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Ravi B. Boppana

Associate Professor of Computer Science
Ph.D., Massachusetts Institute of Technology

Professor Boppana works in theoretical computer science. Most of his work has been in two areas: lower bounds and probabilistic methods. The first area, lower bounds, involves showing that algorithms for specific problems must consume a lot of resources. He has developed lower bounds in various computational models, including Boolean circuits, parallel machines, and decision trees. The second area, probabilistic methods, involves the development of tools from probability theory and applying them to computer science problems. He has applied probabilistic methods to various domains, including distributed algorithms, pseudo-randomness, and logic. Currently, he is working on the competitive analysis of randomized algorithms (e.g., on-line algorithms for the server problem). Finally, he is planning to write a book on ``Mathematical Methods in Computer Science''.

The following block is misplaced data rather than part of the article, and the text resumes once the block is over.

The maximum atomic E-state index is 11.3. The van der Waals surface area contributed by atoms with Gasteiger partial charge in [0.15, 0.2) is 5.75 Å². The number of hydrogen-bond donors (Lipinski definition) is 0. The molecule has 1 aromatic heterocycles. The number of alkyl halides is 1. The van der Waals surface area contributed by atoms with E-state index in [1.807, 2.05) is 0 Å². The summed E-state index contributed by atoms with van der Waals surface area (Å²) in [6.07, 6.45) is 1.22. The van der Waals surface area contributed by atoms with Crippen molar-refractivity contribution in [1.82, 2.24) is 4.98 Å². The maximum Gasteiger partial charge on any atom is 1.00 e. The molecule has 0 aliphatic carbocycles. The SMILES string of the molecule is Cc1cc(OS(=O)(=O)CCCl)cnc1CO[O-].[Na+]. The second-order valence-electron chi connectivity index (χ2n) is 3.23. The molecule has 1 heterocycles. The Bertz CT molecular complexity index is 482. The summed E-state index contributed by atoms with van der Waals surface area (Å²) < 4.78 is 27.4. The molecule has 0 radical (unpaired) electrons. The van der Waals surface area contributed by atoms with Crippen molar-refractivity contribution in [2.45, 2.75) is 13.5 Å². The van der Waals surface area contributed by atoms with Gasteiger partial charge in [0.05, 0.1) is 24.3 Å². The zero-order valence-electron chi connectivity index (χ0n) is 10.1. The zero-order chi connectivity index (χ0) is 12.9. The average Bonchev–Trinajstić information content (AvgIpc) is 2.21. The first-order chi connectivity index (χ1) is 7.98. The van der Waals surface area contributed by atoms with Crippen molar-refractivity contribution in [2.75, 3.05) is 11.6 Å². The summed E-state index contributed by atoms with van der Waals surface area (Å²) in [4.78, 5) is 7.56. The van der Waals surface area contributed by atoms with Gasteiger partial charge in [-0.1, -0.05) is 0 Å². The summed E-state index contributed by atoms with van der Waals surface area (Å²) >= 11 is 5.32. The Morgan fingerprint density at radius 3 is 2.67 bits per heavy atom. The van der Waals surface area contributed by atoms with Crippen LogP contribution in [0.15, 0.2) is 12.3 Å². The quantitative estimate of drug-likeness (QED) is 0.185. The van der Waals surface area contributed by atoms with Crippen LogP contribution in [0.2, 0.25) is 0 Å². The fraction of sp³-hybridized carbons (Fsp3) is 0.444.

1. R. Boppana and B. Narayanan, (1995). ``The biased coin problem,'' to appear in SIAM Journal on Discrete Mathematics. Preliminary version in Proceedings of the Symposium on Theory of Computing, 25:252--257, ACM Press.

  2. R. Boppana, (1994). ``The decision-tree complexity of element distinctness,'' Information Processing Letters, 52:329--331.

  3. R. Boppana and M. Sipser, (1990). ``The complexity of finite functions,'' Handbook of Theoretical Computer Science, A:759--804, Elsevier Science Publishers.